Med Reprod y Embr Clínica. May.
2021 doi: 10.1016/j.medre.2021.100101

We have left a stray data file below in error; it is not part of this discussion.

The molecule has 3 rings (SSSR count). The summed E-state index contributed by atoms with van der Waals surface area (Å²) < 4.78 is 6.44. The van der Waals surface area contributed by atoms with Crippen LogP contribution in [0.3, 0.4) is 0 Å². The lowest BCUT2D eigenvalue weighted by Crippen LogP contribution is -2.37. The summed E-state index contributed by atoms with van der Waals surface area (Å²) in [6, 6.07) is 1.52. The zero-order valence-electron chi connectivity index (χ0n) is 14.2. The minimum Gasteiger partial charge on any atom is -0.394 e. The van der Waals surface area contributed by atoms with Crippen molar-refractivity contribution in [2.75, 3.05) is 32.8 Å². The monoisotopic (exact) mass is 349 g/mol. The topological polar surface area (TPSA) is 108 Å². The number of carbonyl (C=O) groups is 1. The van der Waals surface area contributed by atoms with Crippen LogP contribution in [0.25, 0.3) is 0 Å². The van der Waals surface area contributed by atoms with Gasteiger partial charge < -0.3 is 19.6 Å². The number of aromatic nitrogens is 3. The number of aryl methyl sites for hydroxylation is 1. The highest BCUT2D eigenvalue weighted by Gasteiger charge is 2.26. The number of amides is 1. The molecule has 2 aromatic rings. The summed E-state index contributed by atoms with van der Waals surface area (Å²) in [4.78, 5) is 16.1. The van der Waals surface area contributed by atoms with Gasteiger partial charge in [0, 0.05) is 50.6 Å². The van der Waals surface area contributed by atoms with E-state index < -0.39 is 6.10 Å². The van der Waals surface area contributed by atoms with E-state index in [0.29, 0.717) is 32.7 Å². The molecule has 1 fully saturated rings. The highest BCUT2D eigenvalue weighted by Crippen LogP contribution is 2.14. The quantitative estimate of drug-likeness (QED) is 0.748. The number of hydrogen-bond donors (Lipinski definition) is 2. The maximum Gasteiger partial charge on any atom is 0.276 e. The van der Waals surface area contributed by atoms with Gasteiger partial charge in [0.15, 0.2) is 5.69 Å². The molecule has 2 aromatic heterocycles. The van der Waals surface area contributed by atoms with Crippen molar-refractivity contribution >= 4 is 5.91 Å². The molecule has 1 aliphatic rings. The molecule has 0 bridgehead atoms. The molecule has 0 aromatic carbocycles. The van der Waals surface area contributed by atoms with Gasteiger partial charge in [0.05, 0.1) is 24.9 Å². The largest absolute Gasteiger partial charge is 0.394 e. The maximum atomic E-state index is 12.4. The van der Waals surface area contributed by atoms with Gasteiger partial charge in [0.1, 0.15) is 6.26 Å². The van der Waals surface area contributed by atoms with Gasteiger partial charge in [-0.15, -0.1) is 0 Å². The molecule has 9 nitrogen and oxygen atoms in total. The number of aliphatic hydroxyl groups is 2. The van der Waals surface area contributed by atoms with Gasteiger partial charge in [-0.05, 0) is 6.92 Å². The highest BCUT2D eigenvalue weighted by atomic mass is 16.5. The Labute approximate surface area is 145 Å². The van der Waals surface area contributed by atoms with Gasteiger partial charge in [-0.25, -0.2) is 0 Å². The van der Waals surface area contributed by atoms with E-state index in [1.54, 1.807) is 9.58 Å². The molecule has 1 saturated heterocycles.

Preimplantation genetic testing is implemented worldwide as an effective tool to avoid transmission of single gene disorders and/or chromosome abnormalities. This approach requires the obtention of representative samples from embryos in order to infer its genetic status. Nowadays, the embryo biopsy is the first-choice method for embryo sampling. Biopsy procedures are safe and widely performed in the clinical routine. However, this intervention is invasive and requires trained personnel and investment in specific equipment. Recently, new sampling methods have been suggested under the term of “non-invasive”. These approaches are based on the existence of cell-free DNA into the embryo or its environment. An increasing number of studies suggest the collection of fluid from embryos or spent culture medium to obtain cell-free DNA to assess the genetic condition of preimplantation embryos avoiding embryo biopsy. The reliability of this attractive idea needs to be confirmed and validated. In this sense, this work offers a deep review of data published to date. Several methods of DNA detection, quantification and amplification have been tested and different protocols and culture systems, with or without additional embryo manipulations, are being investigated. In general terms, an enormous variability among published results is noteworthy. Central aspects as DNA detection rates, contamination with extraembryonic DNA and concordance between results (cell-free DNA versus embryo samples) are centring proofs-of-concept and validation experiments. However, basic questions as the biological origin and representativeness of cell-free DNA are pending to be answered. Solved, unsolved and serious limitations of the new approaches are discussed. A final reflection respecting the state of the technique is offered.